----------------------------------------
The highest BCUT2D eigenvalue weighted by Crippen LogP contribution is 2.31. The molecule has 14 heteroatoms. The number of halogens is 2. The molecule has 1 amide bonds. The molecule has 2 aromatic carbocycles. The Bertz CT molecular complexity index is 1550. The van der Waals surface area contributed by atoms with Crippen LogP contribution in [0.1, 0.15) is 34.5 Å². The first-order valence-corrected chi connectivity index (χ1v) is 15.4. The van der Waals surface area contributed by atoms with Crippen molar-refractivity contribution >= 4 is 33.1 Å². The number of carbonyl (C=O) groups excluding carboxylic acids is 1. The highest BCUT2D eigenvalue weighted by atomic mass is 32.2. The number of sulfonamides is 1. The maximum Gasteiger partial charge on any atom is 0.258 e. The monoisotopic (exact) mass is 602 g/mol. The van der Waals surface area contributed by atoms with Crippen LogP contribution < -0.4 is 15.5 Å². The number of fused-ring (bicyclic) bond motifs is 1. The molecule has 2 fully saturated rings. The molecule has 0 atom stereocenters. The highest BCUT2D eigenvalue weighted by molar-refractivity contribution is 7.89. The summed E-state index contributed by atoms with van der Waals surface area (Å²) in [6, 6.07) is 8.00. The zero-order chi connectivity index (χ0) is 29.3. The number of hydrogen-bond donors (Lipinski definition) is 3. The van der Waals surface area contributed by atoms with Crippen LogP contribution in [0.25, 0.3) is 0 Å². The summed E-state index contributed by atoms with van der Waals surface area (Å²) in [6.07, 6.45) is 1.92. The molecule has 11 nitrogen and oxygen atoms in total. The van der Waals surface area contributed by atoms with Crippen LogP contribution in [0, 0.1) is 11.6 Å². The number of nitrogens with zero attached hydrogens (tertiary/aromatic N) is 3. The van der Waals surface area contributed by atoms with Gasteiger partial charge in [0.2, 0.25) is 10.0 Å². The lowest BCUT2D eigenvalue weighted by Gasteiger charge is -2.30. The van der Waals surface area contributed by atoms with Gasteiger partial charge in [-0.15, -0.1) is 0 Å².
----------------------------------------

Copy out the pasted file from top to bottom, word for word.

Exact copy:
The highest BCUT2D eigenvalue weighted by Crippen LogP contribution is 2.31. The molecule has 14 heteroatoms. The number of halogens is 2. The molecule has 1 amide bonds. The molecule has 2 aromatic carbocycles. The Bertz CT molecular complexity index is 1550. The van der Waals surface area contributed by atoms with Crippen LogP contribution in [0.1, 0.15) is 34.5 Å². The first-order valence-corrected chi connectivity index (χ1v) is 15.4. The van der Waals surface area contributed by atoms with Crippen molar-refractivity contribution >= 4 is 33.1 Å². The number of carbonyl (C=O) groups excluding carboxylic acids is 1. The highest BCUT2D eigenvalue weighted by atomic mass is 32.2. The number of sulfonamides is 1. The maximum Gasteiger partial charge on any atom is 0.258 e. The monoisotopic (exact) mass is 602 g/mol. The van der Waals surface area contributed by atoms with Crippen LogP contribution < -0.4 is 15.5 Å². The number of fused-ring (bicyclic) bond motifs is 1. The molecule has 2 fully saturated rings. The molecule has 0 atom stereocenters. The highest BCUT2D eigenvalue weighted by molar-refractivity contribution is 7.89. The summed E-state index contributed by atoms with van der Waals surface area (Å²) in [6, 6.07) is 8.00. The zero-order chi connectivity index (χ0) is 29.3. The number of hydrogen-bond donors (Lipinski definition) is 3. The van der Waals surface area contributed by atoms with Crippen LogP contribution in [0.25, 0.3) is 0 Å². The summed E-state index contributed by atoms with van der Waals surface area (Å²) in [6.07, 6.45) is 1.92. The molecule has 11 nitrogen and oxygen atoms in total. The van der Waals surface area contributed by atoms with Crippen LogP contribution in [0, 0.1) is 11.6 Å². The number of nitrogens with zero attached hydrogens (tertiary/aromatic N) is 3. The van der Waals surface area contributed by atoms with Gasteiger partial charge in [0.2, 0.25) is 10.0 Å². The lowest BCUT2D eigenvalue weighted by Gasteiger charge is -2.30. The van der Waals surface area contributed by atoms with Gasteiger partial charge in [-0.15, -0.1) is 0 Å².